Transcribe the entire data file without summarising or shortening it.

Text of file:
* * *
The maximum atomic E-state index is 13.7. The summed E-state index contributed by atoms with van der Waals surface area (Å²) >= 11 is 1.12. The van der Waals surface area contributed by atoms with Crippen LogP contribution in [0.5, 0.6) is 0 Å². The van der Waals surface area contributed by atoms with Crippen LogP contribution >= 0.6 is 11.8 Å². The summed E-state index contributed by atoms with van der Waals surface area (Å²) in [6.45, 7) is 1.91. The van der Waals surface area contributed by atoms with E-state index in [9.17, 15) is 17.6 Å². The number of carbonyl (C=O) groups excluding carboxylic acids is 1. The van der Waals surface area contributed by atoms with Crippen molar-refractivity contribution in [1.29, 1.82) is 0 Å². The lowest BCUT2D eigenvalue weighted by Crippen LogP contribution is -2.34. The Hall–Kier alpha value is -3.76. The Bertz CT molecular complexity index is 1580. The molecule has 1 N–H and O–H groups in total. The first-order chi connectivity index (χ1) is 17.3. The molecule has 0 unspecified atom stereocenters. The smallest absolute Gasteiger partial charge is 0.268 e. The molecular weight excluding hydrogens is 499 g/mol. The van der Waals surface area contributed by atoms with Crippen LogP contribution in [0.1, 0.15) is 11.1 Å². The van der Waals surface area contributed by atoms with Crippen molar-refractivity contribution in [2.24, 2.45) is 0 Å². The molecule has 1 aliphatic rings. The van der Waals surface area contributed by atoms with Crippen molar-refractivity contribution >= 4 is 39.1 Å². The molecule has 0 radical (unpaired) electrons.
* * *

The maximum atomic E-state index is 13.7. The summed E-state index contributed by atoms with van der Waals surface area (Å²) >= 11 is 1.12. The van der Waals surface area contributed by atoms with Crippen LogP contribution in [0.5, 0.6) is 0 Å². The van der Waals surface area contributed by atoms with Crippen LogP contribution >= 0.6 is 11.8 Å². The summed E-state index contributed by atoms with van der Waals surface area (Å²) in [6.45, 7) is 1.91. The van der Waals surface area contributed by atoms with E-state index in [9.17, 15) is 17.6 Å². The number of carbonyl (C=O) groups excluding carboxylic acids is 1. The van der Waals surface area contributed by atoms with Crippen molar-refractivity contribution in [1.29, 1.82) is 0 Å². The lowest BCUT2D eigenvalue weighted by Crippen LogP contribution is -2.34. The Hall–Kier alpha value is -3.76. The Bertz CT molecular complexity index is 1580. The molecule has 1 N–H and O–H groups in total. The first-order chi connectivity index (χ1) is 17.3. The molecule has 0 unspecified atom stereocenters. The smallest absolute Gasteiger partial charge is 0.268 e. The molecular weight excluding hydrogens is 499 g/mol. The van der Waals surface area contributed by atoms with Crippen LogP contribution in [0.1, 0.15) is 11.1 Å². The van der Waals surface area contributed by atoms with Crippen molar-refractivity contribution in [2.24, 2.45) is 0 Å². The molecule has 1 aliphatic rings. The van der Waals surface area contributed by atoms with Crippen molar-refractivity contribution >= 4 is 39.1 Å². The molecule has 0 radical (unpaired) electrons.